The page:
For whom is this procedure useful?
SADI is especially useful for diabetic patients and has the highest resolution for type 2 diabetes. It is also useful for patients who are very obese and have less risk of long-term weight recovery. This is a good revision procedure for weight loss after sleeve gastrectomy. Since the sleeve often remains intact and is only connected to the distal bypass, the operating time and need to treat the sleeve are reduced.
SADI is perhaps the most effective and reliable weight-loss surgical procedure we have today. Weight loss of 75-95% is achieved and maintained. This procedure is a newer development of an older procedure, the duodenal switch. SADI can be performed as a primary one-step laparoscopic procedure involving a gastric sleeve (not as tight as a normal gastric sleeve) or as a second stage or revision of the previous arm bariatric procedure to treat inadequate weight loss or weight recovery.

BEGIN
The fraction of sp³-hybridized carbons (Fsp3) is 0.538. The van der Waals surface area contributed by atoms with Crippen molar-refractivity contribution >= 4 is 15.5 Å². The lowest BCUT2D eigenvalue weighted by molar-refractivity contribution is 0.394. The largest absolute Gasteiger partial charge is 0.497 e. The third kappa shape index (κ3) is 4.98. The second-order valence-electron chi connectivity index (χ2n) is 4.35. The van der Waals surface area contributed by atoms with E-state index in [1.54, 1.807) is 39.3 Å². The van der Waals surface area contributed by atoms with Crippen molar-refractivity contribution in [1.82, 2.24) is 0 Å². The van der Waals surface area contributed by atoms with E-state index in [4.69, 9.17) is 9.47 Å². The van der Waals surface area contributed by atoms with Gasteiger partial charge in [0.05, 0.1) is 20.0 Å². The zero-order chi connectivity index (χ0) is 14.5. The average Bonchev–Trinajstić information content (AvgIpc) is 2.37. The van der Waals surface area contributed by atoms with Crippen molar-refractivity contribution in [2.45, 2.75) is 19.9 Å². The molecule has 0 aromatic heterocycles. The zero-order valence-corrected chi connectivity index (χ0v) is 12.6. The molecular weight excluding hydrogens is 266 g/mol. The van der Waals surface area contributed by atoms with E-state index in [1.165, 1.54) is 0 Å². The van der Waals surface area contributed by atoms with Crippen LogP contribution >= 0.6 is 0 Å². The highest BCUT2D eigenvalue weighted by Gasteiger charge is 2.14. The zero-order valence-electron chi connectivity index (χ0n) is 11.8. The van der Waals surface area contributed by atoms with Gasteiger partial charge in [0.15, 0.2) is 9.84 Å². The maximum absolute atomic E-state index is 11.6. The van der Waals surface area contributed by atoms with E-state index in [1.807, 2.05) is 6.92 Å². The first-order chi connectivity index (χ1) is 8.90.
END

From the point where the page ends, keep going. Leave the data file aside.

This procedure is performed using an initial laparoscopic incision to reduce the stomach’s size to the size of a gastric sleeve. The small intestine immediately following the stomach is called the duodenum. It separates as soon as the stomach and intestinal loop go up and connect this part of the duodenum. This causes food with a reduced capacity (gastric sleeve) to pass through the stomach, then pass through most of the duodenum, and the next part of the intestine is the jejunum. In this way, the food goes directly to the ileum (the last half to third of the small intestine). We guarantee a minimum of 300 cm of the ileum to absorb food (the small intestine’s total length is approx. 500-600 cm).
SADI works by combining a restrictive component and a very important metabolic or malabsorbent component (reducing calorie and nutrient absorption).